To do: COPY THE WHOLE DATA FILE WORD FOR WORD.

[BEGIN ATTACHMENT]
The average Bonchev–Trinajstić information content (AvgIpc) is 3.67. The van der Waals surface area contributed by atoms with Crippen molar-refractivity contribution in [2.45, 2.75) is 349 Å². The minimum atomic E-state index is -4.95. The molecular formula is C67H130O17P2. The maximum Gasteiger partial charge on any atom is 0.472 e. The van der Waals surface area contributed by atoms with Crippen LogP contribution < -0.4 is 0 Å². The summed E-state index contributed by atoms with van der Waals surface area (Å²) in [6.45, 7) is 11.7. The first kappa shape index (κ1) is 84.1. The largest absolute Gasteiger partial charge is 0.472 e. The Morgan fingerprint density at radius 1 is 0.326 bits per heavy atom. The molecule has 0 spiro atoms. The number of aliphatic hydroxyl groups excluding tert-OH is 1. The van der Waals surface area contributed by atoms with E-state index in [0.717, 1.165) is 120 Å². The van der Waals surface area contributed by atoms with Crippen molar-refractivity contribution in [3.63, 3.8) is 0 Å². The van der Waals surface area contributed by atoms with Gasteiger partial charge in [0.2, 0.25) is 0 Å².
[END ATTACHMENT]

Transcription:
The average Bonchev–Trinajstić information content (AvgIpc) is 3.67. The van der Waals surface area contributed by atoms with Crippen molar-refractivity contribution in [2.45, 2.75) is 349 Å². The minimum atomic E-state index is -4.95. The molecular formula is C67H130O17P2. The maximum Gasteiger partial charge on any atom is 0.472 e. The van der Waals surface area contributed by atoms with Crippen LogP contribution < -0.4 is 0 Å². The summed E-state index contributed by atoms with van der Waals surface area (Å²) in [6.45, 7) is 11.7. The first kappa shape index (κ1) is 84.1. The largest absolute Gasteiger partial charge is 0.472 e. The Morgan fingerprint density at radius 1 is 0.326 bits per heavy atom. The molecule has 0 spiro atoms. The number of aliphatic hydroxyl groups excluding tert-OH is 1. The van der Waals surface area contributed by atoms with E-state index in [0.717, 1.165) is 120 Å². The van der Waals surface area contributed by atoms with Crippen molar-refractivity contribution in [3.63, 3.8) is 0 Å². The van der Waals surface area contributed by atoms with Gasteiger partial charge in [0.2, 0.25) is 0 Å².